ACSI Commentary June 2011

Airlines Rank Lowest in Satisfaction; Hotels and Restaurants Please More Customers

Commentary on Airlines, Express Delivery (Consumer Shipping), Full-Service Restaurants, Hotels, Limited-Service Restaurants, and U.S. Postal Service

June 21, 2011

Airlines

Passenger satisfaction with airlines drops by 1.5% to an ACSI score of 65—a very low score that keeps getting worse. In fact, airlines carry the lowest score among 47 ACSI industries (tied with newspapers). Poor service remains a problem for the industry. Higher fuel prices and fees for baggage and other services raise passenger costs and contribute to discontent among travelers. Passengers who pay for checked bags are much less satisfied than those who don’t (an ACSI score of 58 compared to 68). They also are more dissatisfied now than one year ago (-3%). Because about 50% of fliers pay bag fees, the negative impact on their satisfaction is quite significant. Airlines have another concern as well; that is, their most profitable market segment, business passengers, is the least satisfied (ACSI score of 61).

As usual, Southwest leads in passenger satisfaction. Southwest dipped last year, but now rebounds, up 3% to 81 to match its largest gap ever (17 points) to the rest of the industry. Southwest is also the only major airline that remains profitable. Revenue is up for the airline, and although its ticket prices are increasing—and sometimes actually higher than competitors’ fares—there have not been any negative repercussions on customer satisfaction.

There are several reasons for Southwest’s satisfaction dominance. First, even though the airline’s in-flight services are fairly minimal, its overall service is viewed quite favorably. For example, switching flights is easy and usually without cost to passengers. Second, Southwest does not have any agreements with websites that allow people to compare prices. Third, Southwest seems to have a knack for knowing when to charge additional fees and when not to add to its customers’ cost. Charging for value-added services such as early check-in does not cause problems with passengers. Charging for luggage, on the other hand, is perceived quite differently, and Southwest does not impose baggage fees.

Continental comes in second place among major airlines, but its score is far behind Southwest. Since the airline is now a part of United, this is the final year for Continental in the ACSI. While the merger has so far left United unaffected (+2% to 61), it appears to have had a large impact on Continental, which plunges 10% to a score of 64. Airline mergers typically have a destructive effect on passenger satisfaction. In 2005, US Airways fell 8% to an industry low following its merger with America West. While its score did recover somewhat unevenly over the next few years, US Airways slips again in 2011—down 2% to 61, which ties United and trails American (unchanged at 63). A year after acquiring Northwest, Delta Air Lines plunges by 10% to a truly dismal score of 56. Thus, past experience points to more customer satisfaction challenges ahead for United and raises the question of whether Southwest can escape customer satisfaction problems in light of its acquisition of Air Tran in May.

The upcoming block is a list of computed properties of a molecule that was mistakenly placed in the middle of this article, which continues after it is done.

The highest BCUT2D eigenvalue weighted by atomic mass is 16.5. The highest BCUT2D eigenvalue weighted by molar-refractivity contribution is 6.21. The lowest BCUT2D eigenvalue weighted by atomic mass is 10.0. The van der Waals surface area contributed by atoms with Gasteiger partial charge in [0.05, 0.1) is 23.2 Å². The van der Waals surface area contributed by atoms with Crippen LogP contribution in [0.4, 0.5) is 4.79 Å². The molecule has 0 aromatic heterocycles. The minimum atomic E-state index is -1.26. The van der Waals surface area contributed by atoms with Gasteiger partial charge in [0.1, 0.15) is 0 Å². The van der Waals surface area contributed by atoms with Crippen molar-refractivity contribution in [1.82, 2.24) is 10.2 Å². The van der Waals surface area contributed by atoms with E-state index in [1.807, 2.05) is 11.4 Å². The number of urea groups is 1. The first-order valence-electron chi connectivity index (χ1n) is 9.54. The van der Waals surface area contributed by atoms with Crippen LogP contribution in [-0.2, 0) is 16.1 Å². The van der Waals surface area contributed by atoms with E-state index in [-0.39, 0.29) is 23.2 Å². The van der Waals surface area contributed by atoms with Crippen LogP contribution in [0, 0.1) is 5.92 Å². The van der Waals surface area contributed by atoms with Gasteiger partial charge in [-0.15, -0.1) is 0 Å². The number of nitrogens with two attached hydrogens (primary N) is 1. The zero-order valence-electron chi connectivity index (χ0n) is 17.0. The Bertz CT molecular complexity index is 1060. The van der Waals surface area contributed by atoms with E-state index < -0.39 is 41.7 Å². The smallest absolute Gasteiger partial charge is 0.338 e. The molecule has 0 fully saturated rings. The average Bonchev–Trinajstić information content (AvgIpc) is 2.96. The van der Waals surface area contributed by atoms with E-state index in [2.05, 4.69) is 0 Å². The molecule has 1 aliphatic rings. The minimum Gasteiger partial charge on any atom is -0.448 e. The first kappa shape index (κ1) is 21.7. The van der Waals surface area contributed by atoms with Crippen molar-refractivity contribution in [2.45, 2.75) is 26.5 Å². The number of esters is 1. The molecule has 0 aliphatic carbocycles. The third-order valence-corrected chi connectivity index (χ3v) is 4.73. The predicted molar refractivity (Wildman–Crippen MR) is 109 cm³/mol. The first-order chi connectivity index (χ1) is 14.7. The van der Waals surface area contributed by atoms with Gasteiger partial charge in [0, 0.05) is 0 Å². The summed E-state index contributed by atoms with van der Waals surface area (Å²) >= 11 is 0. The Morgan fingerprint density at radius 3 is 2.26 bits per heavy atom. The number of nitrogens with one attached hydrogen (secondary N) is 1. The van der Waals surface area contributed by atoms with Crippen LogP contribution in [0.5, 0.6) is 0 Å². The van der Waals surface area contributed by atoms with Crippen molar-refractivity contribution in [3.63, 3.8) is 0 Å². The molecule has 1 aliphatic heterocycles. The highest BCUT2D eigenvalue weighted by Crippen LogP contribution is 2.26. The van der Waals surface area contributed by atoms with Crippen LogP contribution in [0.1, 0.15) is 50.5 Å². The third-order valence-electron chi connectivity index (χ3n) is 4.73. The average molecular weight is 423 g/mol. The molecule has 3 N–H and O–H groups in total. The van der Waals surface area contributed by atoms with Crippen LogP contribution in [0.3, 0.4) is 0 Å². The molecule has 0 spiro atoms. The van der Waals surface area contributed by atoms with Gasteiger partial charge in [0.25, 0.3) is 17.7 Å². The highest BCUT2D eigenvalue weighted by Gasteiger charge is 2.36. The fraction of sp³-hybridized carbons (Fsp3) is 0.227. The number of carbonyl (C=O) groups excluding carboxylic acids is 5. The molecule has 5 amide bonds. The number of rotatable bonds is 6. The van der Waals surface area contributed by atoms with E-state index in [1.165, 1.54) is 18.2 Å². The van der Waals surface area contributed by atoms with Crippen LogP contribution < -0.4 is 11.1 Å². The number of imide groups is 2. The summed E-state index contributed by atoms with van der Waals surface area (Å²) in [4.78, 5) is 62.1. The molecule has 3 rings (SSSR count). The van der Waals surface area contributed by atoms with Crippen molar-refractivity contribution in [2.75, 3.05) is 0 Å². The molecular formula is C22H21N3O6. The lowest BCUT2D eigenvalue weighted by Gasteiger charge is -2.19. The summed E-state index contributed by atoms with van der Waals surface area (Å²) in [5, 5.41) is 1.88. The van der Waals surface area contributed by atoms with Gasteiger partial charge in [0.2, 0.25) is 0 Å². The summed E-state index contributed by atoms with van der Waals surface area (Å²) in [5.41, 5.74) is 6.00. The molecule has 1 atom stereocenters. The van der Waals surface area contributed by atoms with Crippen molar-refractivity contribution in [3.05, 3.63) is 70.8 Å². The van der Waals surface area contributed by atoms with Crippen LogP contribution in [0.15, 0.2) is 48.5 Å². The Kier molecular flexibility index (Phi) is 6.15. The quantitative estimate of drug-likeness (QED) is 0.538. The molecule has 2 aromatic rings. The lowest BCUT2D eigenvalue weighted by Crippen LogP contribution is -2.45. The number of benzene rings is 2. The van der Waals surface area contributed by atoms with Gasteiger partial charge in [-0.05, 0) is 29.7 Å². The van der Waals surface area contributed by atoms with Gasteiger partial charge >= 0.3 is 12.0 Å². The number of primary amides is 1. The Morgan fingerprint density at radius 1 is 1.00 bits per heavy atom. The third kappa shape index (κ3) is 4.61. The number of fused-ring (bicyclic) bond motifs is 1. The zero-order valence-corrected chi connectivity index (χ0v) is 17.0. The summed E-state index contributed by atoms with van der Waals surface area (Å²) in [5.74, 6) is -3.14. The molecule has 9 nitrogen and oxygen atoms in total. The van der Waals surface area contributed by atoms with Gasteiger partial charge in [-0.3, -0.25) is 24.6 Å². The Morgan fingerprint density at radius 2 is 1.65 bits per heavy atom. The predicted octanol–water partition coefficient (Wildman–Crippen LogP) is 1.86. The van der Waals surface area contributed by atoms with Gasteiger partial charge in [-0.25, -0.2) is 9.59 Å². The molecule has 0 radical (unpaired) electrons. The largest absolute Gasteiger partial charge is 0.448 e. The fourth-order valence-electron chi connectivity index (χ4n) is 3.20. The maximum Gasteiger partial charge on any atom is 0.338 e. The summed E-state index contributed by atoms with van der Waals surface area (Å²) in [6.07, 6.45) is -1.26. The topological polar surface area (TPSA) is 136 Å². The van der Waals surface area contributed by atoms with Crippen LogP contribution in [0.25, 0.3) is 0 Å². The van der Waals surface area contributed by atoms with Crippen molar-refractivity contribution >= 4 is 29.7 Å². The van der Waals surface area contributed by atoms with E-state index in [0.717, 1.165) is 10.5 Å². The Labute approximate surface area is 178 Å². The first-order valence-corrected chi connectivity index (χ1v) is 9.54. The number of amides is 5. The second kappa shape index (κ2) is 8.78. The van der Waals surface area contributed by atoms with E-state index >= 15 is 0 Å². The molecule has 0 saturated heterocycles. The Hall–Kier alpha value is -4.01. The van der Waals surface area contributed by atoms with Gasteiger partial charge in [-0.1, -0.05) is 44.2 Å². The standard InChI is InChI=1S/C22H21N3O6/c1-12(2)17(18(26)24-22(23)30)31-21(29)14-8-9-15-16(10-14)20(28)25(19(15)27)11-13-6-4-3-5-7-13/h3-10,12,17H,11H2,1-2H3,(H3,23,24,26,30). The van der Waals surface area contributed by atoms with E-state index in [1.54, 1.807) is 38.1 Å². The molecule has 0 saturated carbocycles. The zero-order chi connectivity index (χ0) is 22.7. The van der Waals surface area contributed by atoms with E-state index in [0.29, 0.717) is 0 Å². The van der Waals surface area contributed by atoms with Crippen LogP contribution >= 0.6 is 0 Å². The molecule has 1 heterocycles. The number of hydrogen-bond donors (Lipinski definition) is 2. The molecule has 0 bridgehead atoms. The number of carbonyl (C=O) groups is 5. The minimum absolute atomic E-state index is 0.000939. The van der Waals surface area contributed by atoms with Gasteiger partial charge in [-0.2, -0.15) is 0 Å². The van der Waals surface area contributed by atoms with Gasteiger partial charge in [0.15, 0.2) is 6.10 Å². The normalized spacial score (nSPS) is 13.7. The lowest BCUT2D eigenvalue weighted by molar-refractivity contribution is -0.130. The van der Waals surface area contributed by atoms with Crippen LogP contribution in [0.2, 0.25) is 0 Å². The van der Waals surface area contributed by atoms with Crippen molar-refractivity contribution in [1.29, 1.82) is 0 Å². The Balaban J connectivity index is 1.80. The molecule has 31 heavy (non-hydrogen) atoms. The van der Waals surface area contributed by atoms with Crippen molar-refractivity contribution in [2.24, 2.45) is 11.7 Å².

Hotels

Guest satisfaction with hotels rises 2.7% to a score of 77. Lower rates and more perks, such as faster accumulation of rewards points and quantity discounts, have enhanced customers’ views of value for money. Although guest satisfaction has benefited, there has been no effect on customer loyalty and repeat business. Typically, price-induced satisfaction tends to make people shop around for the best deal rather than promote loyalty. The aggregate of smaller companies—including small hotel and motel chains, individual luxury hotels, and bed and breakfasts—makes the most progress (up 4% to 77). Overall, however, the results are rather mixed for the hospitality sector, with two chains improving, three declining, and three unchanged. The industry is having more success with leisure travelers—their satisfaction improves 1% to 77—while that of business travelers falls 1% to 75.

Upscale hotels usually dominate the top of the category and this pattern prevails in 2011 with Hilton in the lead (steady at 80), followed closely by both Marriott (-1%) and Starwood (+3%) at 79. Hyatt is next in line with 77 (-3%). The other four large chains all earn scores that are below the industry average. InterContinental, led by the Holiday Inn brand, drops 3% to 76 and ties Best Western (unchanged). Choice Hotels, which includes the Comfort and Quality Inn chains, follows with a stable score of 74. Wyndham Worldwide—with budget brands such as Ramada, Super 8, and Days Inn—improves the most with a 4% jump to 73. Still, this increase is not enough to lift Wyndham out of the industry basement. For Wyndham, most of the satisfaction gain seems to be price driven via the company’s points-based rewards program, which is the largest of its kind in the industry.

Fast Food and Restaurants